No Criminal Charges In Teens' Light-rail Deaths In July

August 08, 2009|By Nick Madigan and Michael Dresser | Nick Madigan and Michael Dresser, and

An investigation into the deaths of two 17-year-old boys who were killed last month by a light-rail train has found "no criminal wrongdoing" on the part of the train's operator, Baltimore County police said Friday.

The deaths of Jarrett C. Peterson and Kyle Wankmiller, who were struck July 5 as they walked on tracks near the Lutherville train station, resulted from an "unfortunate accident," Cpl. Michael Hill, a police spokesman, told reporters in Towson.

No charges will be lodged against the train's operator, who told investigators that he did not see the two boys ahead of him on the track, even though a lawyer for their families said a videotape taken from the train shows the teenagers there.

Hill said there was "no evidence that pointed" to the train driver talking on a cell phone or texting at the time of the accident. Investigators in Chatsworth, Calif., determined a train operator was sending and receiving text messages seconds before an accident there in September that killed 25 people and injured 135.

Investigators looking into the two deaths in Lutherville took a blood sample from the train's driver to see whether he was intoxicated. But the sample was not drawn until about 16 hours after the accident, Hill said, and rendered results that were "insignificant as to the investigation."

Hill said the Baltimore County state's attorney's office "agreed with our conclusion" that no charges were warranted in the case. That conclusion was relayed Friday morning to relatives of the two boys.

"They received it and understand," Hill said, referring to the family members.

Amy Wankmiller, Kyle's mother, expressed concern shortly after the accident that the Maryland Transit Administration police would protect agency employees who were involved in the accident. In response, MTA Administrator Paul J. Wiedefeld asked the Baltimore County Police Department to take over the investigation.

"The MTA as a whole is clearly responsible for these deaths," said Jay Miller, a lawyer who represents Kyle's mother and Connor's father and sister. Miller said Friday that he has notified the MTA that he intends to bring a civil action against the agency.

Miller said police had briefed him earlier on the investigation's findings and that there appeared to be evidence of negligence on the part of the train's driver. But it did not amount to the "willful, wanton disregard for human life" that would be required for a criminal conviction, he said.

"We are disappointed that they're not prosecuting anyone criminally, but we are satisfied with Baltimore County's investigation because it's a conclusion they almost had to reach," he said.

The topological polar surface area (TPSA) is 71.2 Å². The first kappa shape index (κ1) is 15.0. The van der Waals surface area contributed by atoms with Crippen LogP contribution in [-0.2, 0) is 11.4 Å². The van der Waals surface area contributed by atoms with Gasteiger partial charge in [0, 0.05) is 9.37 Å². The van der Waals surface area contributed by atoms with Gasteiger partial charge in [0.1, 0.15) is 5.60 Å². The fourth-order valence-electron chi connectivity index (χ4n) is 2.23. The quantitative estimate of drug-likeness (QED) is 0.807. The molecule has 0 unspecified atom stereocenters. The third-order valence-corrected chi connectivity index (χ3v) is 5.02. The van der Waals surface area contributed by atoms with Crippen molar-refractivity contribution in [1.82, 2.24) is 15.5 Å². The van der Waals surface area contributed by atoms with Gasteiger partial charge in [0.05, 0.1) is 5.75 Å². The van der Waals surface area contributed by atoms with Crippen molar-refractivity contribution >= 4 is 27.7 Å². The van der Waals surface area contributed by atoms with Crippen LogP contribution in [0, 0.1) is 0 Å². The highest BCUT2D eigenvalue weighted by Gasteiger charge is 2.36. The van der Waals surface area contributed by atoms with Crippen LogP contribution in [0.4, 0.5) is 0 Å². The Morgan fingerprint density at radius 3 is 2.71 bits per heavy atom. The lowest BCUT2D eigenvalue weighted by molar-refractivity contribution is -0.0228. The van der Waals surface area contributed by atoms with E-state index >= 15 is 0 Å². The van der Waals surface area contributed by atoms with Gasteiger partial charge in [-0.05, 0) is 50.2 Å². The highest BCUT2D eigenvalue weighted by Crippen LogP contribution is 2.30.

Hill's remarks to the news media did not include any mention of negligence, and he did not respond later in the day to a request for comment on Miller's assertions.

According to Miller, the probe called into question the conduct of two operators - the one whose train struck the boys and another who saw them trespassing and sounded his horn at them but failed to report them to the rail's operations center.

Miller said police investigators could not clarify why the operator of the train that struck the boys did not see them, either before or upon impact.

"The operator of the train that struck them never looked up and can't give a valid explanation as to why," he said.

Miller said drug and alcohol tests on the operators came up clean and no evidence of cell phone use was found. He said investigators came up with no medical explanation for any lapse of attention on the part of the operator whose train hit the boys.

According to the lawyer, who said he was permitted to watch a video taken by a camera mounted on the train, the boys were clearly visible walking - their backs to the train - on tracks usually used by southbound trains. The light rail system was operating on a single track at the time because of an earlier act of vandalism affecting the northbound tracks.

Miller said investigators found that the boys had been walking on the northbound tracks but crossed over after seeing a southbound train pass. He said they apparently assumed they would be able to see and get out of the way of any approaching train.

According to Miller, the video shows the operator would have had plenty of time to stop the train had he been paying attention. He said the operator apparently did not notice the impact, which tripped a circuit-breaker that brought the train to a halt about 60 yards up the line.

Miller said the operator dismounted and did a "cursory" inspection of the train. He then flipped a switch to resume operations but did not inspect the track behind him, the lawyer said.

Miller said his theory is that the deaths were the result of "negligent inattentiveness," a byproduct of repeated runs without incident. "You sort of get complacent and think it's OK to take your eyes off the track," he said.

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